A vulnerable beneficiary can also be someone who is unable to manage their own affairs because of a mental health condition – check with a medical professional that it is covered by the Mental Health Act 1973.

 What if there is more than one beneficiary?

If there are beneficiaries who aren’t vulnerable, the assets and income for the vulnerable beneficiary must be:

  • Identified and kept separate
  • Used only for that person

Only that part of the trust gets the special tax treatment.

Claiming special tax treatment

To claim special treatment for Income Tax and Capital Gains Tax, the trustees have to submit the Vulnerable Person Election Form https://www.gov.uk/government/publications/trusts-andestates-vulnerable-person-election-form-vpe1

If there’s more than one vulnerable beneficiary, each needs a separate form.

Information extracted from https://www.gov.uk/trusts-taxes/trusts-for-vulnerable-people

 Income Tax

In a trust with a vulnerable beneficiary, the trustees are entitled to a deduction of Income Tax. It’s calculated like this:-

1.       Trustees work out what their trust Income Tax would be if there was no claim for special treatment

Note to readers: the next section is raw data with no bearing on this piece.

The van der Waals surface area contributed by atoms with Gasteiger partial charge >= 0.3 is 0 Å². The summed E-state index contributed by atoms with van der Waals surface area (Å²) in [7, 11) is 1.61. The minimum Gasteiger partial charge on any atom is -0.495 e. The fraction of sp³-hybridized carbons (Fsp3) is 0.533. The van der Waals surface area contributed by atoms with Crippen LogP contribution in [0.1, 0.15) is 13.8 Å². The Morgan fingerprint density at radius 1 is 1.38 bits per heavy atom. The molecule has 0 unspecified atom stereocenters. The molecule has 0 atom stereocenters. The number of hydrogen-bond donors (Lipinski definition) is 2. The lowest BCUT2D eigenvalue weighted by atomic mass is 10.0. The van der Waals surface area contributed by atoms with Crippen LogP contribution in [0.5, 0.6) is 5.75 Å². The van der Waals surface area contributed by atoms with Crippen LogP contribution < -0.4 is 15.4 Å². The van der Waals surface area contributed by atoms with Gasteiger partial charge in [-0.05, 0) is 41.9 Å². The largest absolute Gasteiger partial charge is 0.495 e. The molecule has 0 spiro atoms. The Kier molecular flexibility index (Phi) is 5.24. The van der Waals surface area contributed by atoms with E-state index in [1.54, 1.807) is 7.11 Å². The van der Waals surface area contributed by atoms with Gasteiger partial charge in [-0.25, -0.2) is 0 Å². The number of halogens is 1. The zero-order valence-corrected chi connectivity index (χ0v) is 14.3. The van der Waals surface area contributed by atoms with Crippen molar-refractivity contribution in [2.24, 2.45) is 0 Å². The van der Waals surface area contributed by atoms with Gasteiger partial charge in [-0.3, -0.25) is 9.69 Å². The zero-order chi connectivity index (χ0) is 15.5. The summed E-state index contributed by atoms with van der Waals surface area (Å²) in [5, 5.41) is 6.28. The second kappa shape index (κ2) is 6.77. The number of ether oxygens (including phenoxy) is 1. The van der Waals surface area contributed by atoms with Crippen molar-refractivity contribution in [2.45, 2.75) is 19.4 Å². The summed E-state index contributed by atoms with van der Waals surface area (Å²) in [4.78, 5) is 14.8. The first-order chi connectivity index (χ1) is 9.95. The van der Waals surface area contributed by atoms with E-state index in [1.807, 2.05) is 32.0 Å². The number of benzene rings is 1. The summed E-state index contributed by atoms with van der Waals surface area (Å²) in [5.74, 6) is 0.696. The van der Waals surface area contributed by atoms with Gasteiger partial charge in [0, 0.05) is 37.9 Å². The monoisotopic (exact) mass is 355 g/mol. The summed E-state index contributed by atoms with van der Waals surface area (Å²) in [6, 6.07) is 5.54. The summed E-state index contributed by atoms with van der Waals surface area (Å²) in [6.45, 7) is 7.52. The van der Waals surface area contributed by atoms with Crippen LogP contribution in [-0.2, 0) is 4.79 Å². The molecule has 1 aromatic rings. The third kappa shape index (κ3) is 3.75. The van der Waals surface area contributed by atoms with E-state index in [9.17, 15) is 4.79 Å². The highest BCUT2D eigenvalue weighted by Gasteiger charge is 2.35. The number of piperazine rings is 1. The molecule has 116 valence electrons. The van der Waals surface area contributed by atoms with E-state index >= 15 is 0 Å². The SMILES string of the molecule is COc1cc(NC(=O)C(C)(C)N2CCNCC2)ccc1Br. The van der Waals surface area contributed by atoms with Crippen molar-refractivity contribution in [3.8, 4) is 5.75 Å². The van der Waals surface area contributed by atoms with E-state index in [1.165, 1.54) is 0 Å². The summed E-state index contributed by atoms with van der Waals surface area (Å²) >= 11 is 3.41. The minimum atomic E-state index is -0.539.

2.      They then work out what Income Tax the vulnerable person would have paid if the trust income had been paid directly to them as an individual

3.      They can then claim the difference between these 2 figures as a deduction from their won Income Tax liability

Capital Gains Tax

Capital Gains Tax may be due if the assets are sold, given away, exchanged or transferred in another way and they have gone up in value since being transferred into trust.

Tax is only paid by trustees if the assets have increased in value above the ‘annual exempt amount, which is an allowance of £11,700 for people who have a mental or physical disability, or £5,850 for other trustees.

Trustees are responsible for paying any Capital Gains Tax due. If the trust is for Vulnerable people, trustees can claim a reduction, which is calculated like this:

1.      They work out what they would pay if there was no reduction.

2.     They then work out what the beneficiary would have to pay if the gains had come directly to them.